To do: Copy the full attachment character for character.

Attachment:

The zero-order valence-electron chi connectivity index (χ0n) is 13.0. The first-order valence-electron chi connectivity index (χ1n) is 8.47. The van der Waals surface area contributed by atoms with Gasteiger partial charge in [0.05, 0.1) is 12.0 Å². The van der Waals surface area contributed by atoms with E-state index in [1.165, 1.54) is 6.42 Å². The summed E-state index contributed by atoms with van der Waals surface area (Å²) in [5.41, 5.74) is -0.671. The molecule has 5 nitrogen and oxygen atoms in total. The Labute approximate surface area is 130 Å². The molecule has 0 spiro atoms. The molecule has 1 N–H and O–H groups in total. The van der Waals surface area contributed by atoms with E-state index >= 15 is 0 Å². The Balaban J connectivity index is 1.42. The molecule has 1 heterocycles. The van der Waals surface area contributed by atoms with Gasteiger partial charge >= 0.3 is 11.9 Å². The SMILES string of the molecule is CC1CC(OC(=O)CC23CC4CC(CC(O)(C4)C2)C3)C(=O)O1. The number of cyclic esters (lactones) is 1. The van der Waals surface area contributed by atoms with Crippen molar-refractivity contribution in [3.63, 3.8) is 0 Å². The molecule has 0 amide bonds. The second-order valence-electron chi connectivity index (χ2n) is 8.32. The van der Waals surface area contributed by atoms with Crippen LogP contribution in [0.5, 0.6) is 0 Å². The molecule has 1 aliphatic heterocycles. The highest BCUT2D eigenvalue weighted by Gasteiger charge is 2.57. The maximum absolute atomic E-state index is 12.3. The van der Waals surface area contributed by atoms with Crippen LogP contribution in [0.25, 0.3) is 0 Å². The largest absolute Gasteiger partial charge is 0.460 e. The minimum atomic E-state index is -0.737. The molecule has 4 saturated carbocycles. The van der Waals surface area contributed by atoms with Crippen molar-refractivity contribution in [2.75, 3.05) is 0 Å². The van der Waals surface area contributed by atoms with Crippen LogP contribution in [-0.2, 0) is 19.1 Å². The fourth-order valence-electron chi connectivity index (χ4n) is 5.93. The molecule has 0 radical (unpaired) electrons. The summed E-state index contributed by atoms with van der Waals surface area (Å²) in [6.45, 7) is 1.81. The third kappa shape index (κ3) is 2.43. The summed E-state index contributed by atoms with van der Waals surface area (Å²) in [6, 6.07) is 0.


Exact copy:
The zero-order valence-electron chi connectivity index (χ0n) is 13.0. The first-order valence-electron chi connectivity index (χ1n) is 8.47. The van der Waals surface area contributed by atoms with Gasteiger partial charge in [0.05, 0.1) is 12.0 Å². The van der Waals surface area contributed by atoms with E-state index in [1.165, 1.54) is 6.42 Å². The summed E-state index contributed by atoms with van der Waals surface area (Å²) in [5.41, 5.74) is -0.671. The molecule has 5 nitrogen and oxygen atoms in total. The Labute approximate surface area is 130 Å². The molecule has 0 spiro atoms. The molecule has 1 N–H and O–H groups in total. The van der Waals surface area contributed by atoms with E-state index >= 15 is 0 Å². The Balaban J connectivity index is 1.42. The molecule has 1 heterocycles. The van der Waals surface area contributed by atoms with Gasteiger partial charge >= 0.3 is 11.9 Å². The SMILES string of the molecule is CC1CC(OC(=O)CC23CC4CC(CC(O)(C4)C2)C3)C(=O)O1. The number of cyclic esters (lactones) is 1. The van der Waals surface area contributed by atoms with Crippen molar-refractivity contribution in [3.63, 3.8) is 0 Å². The molecule has 0 amide bonds. The second-order valence-electron chi connectivity index (χ2n) is 8.32. The van der Waals surface area contributed by atoms with Crippen LogP contribution in [0.5, 0.6) is 0 Å². The molecule has 1 aliphatic heterocycles. The highest BCUT2D eigenvalue weighted by Gasteiger charge is 2.57. The maximum absolute atomic E-state index is 12.3. The van der Waals surface area contributed by atoms with Crippen LogP contribution in [0.25, 0.3) is 0 Å². The largest absolute Gasteiger partial charge is 0.460 e. The minimum atomic E-state index is -0.737. The molecule has 4 saturated carbocycles. The van der Waals surface area contributed by atoms with Crippen molar-refractivity contribution in [2.75, 3.05) is 0 Å². The van der Waals surface area contributed by atoms with Crippen LogP contribution in [-0.2, 0) is 19.1 Å². The fourth-order valence-electron chi connectivity index (χ4n) is 5.93. The molecule has 0 radical (unpaired) electrons. The summed E-state index contributed by atoms with van der Waals surface area (Å²) in [6.45, 7) is 1.81. The third kappa shape index (κ3) is 2.43. The summed E-state index contributed by atoms with van der Waals surface area (Å²) in [6, 6.07) is 0.